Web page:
One other use for a flush-trim bit that we can’t overlook is joinery. With the help of a simple shop-made template, you can produce perfect mortises all day long.

Online Extras: Click here to watch the Wood Whisperer video on Flush Trim bits.

Don’t Bite Off More Than You Can Chew

When you use a tool for the first time, do you generally go slow or do you just ram it in there? Seems like the answer should be obvious, but you’d be surprised how many people I’ve seen slam a router into wood like there’s a prize waiting at the board’s center.

Inevitably the router takes off on its own and the wide-eyed student is left holding on for dear life. Don’t let this happen to you. When routing a workpiece, think about how you can make the operation safer by taking multiple passes. It does create a little more wear and tear on your bit but the benefit comes in the form of a crisp, clean, tear-out-free cut and the special added bonus of keeping all your fingers.

Spiral Bits

Spiral bits are a cool variation of the straight bit and they excel at creating mortises. The curved cutting surface produces a clean cut in much the same way a bench plane cuts more easily if skewed. Because of the spiral design, these bits are available in two styles: up-spiral and down-spiral.

An up-spiral bit is likely to stay cooler as it naturally brings the sawdust up and out of the mortise. Less debris means less friction and less friction means a cooler bit.

The one negative side effect of the up-spiral is that it has a tendency to tear out the fibers near the top of the mortise. This isn’t a big deal if your tenon has a decent shoulder on it, but if you are creating a through-mortise, you’ll want the cleanest edge possible. That’s where the down-spiral bit comes into play. So most of the time, up-spiral is my bit of choice, and I use down-spiral only where the edge will be visible or if the wood is especially prone to tear-out.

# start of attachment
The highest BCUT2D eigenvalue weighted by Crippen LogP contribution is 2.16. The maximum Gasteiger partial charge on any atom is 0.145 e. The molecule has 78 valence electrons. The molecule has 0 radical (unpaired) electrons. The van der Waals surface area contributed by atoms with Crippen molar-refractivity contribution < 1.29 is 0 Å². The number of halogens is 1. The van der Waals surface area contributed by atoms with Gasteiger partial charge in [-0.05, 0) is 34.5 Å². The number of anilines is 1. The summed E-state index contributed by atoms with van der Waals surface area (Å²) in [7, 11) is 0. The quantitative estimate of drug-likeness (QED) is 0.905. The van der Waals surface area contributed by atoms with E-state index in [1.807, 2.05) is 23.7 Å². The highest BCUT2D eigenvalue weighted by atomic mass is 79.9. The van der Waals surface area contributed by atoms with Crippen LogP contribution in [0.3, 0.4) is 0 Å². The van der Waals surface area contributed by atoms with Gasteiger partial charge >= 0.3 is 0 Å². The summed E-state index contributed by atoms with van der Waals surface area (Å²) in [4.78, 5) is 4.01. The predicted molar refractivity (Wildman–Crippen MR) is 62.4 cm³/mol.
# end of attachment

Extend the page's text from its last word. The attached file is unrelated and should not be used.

More Router Tips

Keep it clean. If your bit isn’t cutting well, it might not be dull, just dirty. Clean your bits after use with a toothbrush and a mild cleaning solution.

Here is a shotgun blast of handy tips:

  1. If you’ve the option, buy 12“-shank bits. They are less likely than 14“-shank bits to vibrate and should produce cleaner cuts.
  2. Stay away from high-speed steel bits.  Carbide stays sharp significantly longer.
  3. Keep the router moving. It’s OK to go slow, but try not to stay in one place for too long.  You’ll burn the heck out of your wood and the excessive heat will dull your bit before you know it.
  4. A dirty bit feels like a dull bit. Keep your bits clean by scrubbing them with a toothbrush and a mild cleaning solution such as Simple Green or even a little soap and water. Dry the bits thoroughly afterward (I use a blow dryer).
  5. If you can, try to buy a router with some sort of dust collection. Keeping the chips out of the path of the bit yields a cleaner cut.  And as always, less dust in the air means less dust in our lungs.

As handy as these tips are, they only tell a small part of the router story. In fact, I consider these to be “gap filler” tips. So it’s a good idea to purchase a good book, or perhaps a DVD, to really get into the meat of the subject. Although there is really no substitute for hands-on practice, I find that a strong background knowledge makes the learning curve easier. Before you know it, safe, effective and creative routing will just be a routine part of your woodworking bag of tricks while wood missiles, tear-out and burn marks will be a thing of the past.

Editor’s note: This article originally appeared in the December 2009 issue of Popular Woodworking